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#3580: Culture Vulturism: Grey replies to Selby


<< Was going to the ceremony part of building a relationship with the 
community?  I think of the "fee" of $10 (even in 1978) as a small price for 
an initial presentation to a community of serviteur/serviteuses.  The money 
may go to more Florida water, food, rum, etc.; in a sense, it is supporting 
the faith.  Or perhaps it is going straight into the pocket of someone who is 
not accountable to the community.  Whatever may be the case, I believe the 
outsider, however devoted to Haiti, is not in a position to call
 the shots, or micro-manage in the abstract. >>

Unless that "outsider" is the one being asked for some of that "outsider" 
money, in which case they have every right to express their point of view.

Now, let me turn devil's advocate for a minute.  It is true that we are all 
too often treated to journalists or anthropologists or whoever, who show up 
uninvited at Vodou services, and then proceed to stick their tape recorder 
under my jawbone and their cameras in my face as I am trying to induce 
possession, fer cryin' out loud.  They ask bold questions, they demand 
information, they go away and sell their footage and never send a dime back.

Now, here is how I do it.  I have been on both sides of this issue, as a 
Mambo and as a journalist and photographer and videographer myself.  If I am 
*working* in these latter capacities, I try to see the officiating Houngan or 
Mambo prior to the ceremony.  I introduce myself respectfully, or better yet 
have my local contact introduce me, and I ask permission to record and 
photograph.  Rarely am I refused.  Then, I give and request contact 
information.  If I sell footage or images or whatever, I share the money with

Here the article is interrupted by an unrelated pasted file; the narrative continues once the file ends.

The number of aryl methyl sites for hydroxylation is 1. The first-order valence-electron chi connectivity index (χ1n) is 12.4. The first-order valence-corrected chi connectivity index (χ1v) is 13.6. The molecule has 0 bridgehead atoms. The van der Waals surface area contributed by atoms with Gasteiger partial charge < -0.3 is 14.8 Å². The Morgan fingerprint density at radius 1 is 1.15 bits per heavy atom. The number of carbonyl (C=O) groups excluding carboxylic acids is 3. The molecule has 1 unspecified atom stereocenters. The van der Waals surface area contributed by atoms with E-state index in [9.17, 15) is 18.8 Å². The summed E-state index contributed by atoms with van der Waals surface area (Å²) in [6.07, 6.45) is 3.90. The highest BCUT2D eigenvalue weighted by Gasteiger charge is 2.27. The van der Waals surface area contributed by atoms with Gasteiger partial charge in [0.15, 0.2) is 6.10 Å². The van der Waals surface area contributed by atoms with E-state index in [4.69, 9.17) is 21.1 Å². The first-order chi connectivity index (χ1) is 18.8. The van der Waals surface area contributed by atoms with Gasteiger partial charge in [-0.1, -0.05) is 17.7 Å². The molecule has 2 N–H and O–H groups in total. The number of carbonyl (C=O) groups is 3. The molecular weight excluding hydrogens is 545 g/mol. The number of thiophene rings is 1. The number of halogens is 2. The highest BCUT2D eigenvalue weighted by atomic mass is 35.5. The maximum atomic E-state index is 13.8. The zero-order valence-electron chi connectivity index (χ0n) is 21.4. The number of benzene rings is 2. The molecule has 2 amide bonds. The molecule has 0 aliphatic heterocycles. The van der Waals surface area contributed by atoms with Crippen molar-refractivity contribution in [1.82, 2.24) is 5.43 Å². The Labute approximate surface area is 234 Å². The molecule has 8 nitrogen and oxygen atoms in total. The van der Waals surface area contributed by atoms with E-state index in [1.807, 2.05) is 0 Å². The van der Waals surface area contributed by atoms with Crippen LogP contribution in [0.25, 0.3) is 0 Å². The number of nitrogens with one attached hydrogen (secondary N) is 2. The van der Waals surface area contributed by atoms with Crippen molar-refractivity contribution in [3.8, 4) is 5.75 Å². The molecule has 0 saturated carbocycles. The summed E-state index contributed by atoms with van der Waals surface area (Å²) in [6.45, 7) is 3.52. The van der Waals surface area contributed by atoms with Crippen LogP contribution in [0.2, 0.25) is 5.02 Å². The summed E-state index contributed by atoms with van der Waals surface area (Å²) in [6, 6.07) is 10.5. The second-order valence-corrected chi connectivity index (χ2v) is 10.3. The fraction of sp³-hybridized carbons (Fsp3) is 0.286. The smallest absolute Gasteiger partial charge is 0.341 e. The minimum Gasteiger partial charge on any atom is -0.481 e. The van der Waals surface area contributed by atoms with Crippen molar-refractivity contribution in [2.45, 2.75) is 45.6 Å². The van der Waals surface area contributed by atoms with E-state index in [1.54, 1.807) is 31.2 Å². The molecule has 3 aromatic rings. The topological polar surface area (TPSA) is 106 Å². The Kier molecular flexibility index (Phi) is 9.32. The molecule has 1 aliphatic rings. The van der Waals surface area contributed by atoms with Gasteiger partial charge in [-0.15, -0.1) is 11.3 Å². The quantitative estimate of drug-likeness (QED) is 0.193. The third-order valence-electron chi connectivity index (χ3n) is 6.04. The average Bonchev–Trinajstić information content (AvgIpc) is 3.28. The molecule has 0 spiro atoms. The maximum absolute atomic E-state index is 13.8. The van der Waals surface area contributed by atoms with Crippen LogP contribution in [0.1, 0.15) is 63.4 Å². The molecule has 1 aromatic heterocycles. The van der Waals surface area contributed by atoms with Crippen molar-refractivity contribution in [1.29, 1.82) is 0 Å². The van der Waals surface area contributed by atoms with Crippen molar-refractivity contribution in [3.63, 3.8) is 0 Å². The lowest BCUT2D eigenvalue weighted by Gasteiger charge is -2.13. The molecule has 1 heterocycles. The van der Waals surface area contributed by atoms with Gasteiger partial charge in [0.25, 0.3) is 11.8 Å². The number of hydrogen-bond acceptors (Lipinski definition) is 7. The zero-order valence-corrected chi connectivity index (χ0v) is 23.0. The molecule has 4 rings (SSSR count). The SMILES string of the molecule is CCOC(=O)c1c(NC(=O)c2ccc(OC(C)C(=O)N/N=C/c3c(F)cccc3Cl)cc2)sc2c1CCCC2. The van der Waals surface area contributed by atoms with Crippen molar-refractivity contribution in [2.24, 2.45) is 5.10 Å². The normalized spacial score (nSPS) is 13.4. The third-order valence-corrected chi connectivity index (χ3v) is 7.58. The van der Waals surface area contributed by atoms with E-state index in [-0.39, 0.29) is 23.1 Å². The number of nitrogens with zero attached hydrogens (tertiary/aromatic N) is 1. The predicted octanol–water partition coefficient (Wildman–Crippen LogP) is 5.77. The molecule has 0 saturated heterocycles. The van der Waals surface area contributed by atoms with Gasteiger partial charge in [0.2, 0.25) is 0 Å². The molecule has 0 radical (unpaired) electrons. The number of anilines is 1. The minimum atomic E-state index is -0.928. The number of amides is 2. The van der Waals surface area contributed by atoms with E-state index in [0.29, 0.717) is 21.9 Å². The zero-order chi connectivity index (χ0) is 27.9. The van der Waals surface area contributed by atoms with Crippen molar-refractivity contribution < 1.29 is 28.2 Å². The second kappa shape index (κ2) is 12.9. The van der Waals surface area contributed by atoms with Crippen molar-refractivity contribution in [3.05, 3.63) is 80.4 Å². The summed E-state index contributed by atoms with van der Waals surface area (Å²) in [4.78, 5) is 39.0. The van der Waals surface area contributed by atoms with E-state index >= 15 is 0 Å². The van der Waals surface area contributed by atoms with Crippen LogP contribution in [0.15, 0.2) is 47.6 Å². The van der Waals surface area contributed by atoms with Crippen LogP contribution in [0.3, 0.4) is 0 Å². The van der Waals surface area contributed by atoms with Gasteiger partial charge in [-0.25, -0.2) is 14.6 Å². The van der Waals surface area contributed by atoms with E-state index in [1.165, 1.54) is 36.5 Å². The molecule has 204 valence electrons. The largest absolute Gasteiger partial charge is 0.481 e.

the peristyle.  I also make gifts, as I have noted, usually rum and candles 
and clairin, mouchoirs and bottles and things like that.

For instance, almost every year I attend Rara in Petit Riviere de 
l'Artibonite.  I photograph like mad.  The following year, I return with 
copies of the pictures, and enlargements of the best ones, which I present to 
the subjects of the photos as gifts, with extra copies for the president of 
each Rara band I photograph.  I make copies of the video footage, too.  And I 
sometimes bring fabric for costumes.  I then feel perfectly free to ignore 
the obnoxious drunk slobbering "Blan bay mwen kob!", or to bring him to the 
attention of his band's president.

When I am on the other side of the aisle, so to speak, and running a 
ceremony, if the initiates want to photograph their own ceremonies they can 
do so, as much as possible.  If they want to ask someone to take a picture of 
them, that is fine.  If visitors want to photograph, just casually, they can 
do so.  But if it is a professional who is unfamiliar to me, who I do not 
regard as a colleague, then they are asked to pay observer fees.  Television 
crews who contact me ahead of time are asked to pay consultant fees to me, 
which they cheerfully do, and which I share with my partner Houngan.  
(Actually, they always seem to cancel at the last minute, some more 
newsworthy event always seems to come up, but that is another topic...)

Selby is right, ceremonies cost money, and we are not paid for making a 
dance, we spend money to do that.  We are paid for performing ceremonies on 
request, doing initiations, making wanga, and so forth.  For a better 
understanding of the economy of Houngans and Mambos, check The VODOU Page and 
under Special Topics click on "Money in Vodou".

Peace and love,

Bon Mambo Racine Sans Bout Sa Te La Daginen

"Se bon ki ra", 
     Good is rare - Haitian Proverb

The VODOU Page - <A HREF="http://members.aol.com/racine125/index.html">http://